subject verb agreement situations

Here are some important rules and situations regarding subject verb agreement. ➲ Singular nouns and pronouns use the contraction doesn’t while plural nouns and pronouns use the contraction don’t. This piece doesn’t look like the one we need. (singular noun subject) He doesn’t need to exercise that frequently. (singular pronoun subject) These occasions don’t need…

complete and simple predicates

➲ A complete predicate is the main verb (action) along with all of its modifiers. The complete predicate is italicized in these sentences. Each of the seven contestants will be flying to Los Angeles next week. The talented mechanic fixed our car yesterday afternoon. My sister, a hairdresser, studied hard for her state licensing examinations….

Quotation Marks Part Two

This is the second of three pages dealing with quotation marks. Know these rules and include them in your writing. Use a question mark or an exclamation mark within the closing quotation mark if the question mark or the exclamation mark is part of the quotation. ‘‘Is this the correct tool?’’ the assistant asked the…

compound subjects part one

A subject is the doer of the action in a sentence. A compound subject has more than one subject. In each of these sentences, the compound subjects are underlined. The catand the mouse ran around the room. Neither the cat nor the mouse heard him. Both the youngsters and the adults enjoyed square dancing. Here…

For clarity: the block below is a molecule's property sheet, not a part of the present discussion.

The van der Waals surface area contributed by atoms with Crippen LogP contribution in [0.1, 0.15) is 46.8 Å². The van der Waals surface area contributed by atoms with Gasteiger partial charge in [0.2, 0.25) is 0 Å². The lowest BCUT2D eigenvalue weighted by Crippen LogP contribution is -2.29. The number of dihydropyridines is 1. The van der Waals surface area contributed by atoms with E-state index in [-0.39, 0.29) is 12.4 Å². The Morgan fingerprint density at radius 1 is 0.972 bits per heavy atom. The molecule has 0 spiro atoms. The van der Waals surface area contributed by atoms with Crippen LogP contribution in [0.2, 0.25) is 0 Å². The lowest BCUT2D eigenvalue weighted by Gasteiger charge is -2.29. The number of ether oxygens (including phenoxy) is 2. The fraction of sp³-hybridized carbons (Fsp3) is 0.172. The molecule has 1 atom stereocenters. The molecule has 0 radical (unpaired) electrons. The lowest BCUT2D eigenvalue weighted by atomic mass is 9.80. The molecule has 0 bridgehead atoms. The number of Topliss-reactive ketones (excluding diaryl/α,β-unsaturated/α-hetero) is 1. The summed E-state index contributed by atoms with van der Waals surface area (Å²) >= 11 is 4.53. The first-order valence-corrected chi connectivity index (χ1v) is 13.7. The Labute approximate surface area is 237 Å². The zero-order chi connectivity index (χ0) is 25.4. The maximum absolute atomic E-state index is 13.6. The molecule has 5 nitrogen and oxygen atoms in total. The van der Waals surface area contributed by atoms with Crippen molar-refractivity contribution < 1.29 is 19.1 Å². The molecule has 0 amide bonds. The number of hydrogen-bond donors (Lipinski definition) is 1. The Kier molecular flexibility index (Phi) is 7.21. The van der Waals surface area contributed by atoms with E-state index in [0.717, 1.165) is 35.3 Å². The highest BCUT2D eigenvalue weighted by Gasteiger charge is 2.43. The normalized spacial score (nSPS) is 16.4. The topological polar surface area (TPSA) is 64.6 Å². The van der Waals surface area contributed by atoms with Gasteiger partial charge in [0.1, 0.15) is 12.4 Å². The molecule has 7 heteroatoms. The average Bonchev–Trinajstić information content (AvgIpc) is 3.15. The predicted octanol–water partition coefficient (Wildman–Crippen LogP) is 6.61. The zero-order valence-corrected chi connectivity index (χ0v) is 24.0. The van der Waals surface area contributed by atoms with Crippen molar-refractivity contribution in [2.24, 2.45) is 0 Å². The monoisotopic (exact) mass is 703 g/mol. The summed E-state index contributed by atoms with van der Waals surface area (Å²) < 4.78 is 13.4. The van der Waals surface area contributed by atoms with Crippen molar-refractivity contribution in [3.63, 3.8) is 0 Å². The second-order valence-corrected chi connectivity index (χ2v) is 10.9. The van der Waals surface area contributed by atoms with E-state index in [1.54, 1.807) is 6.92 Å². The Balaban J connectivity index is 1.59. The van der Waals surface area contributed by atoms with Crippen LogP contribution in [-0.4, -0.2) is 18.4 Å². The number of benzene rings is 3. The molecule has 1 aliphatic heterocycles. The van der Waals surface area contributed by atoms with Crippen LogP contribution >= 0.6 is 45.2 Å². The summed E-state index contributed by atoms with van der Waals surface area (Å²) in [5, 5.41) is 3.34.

pronouns and their antecedents

Take the sentence, “The veterinarian took pride in her work.” The pronoun her refers back to veterinarian, the subject of the sentence. In this context, veterinarian is the pronoun” antecedent, the word that the pronoun refers back to in the sentence. Usually, the antecedent comes before the pronoun in the sentence. In all cases, the…

the verb phrase

A verb phrase is the main verb and one or more helping verbs. Common helping verbs include these words in the box. am are be been being can could did do does doing had has have having is may might must shall should was were will would The verb phrases are underlined in these sentences….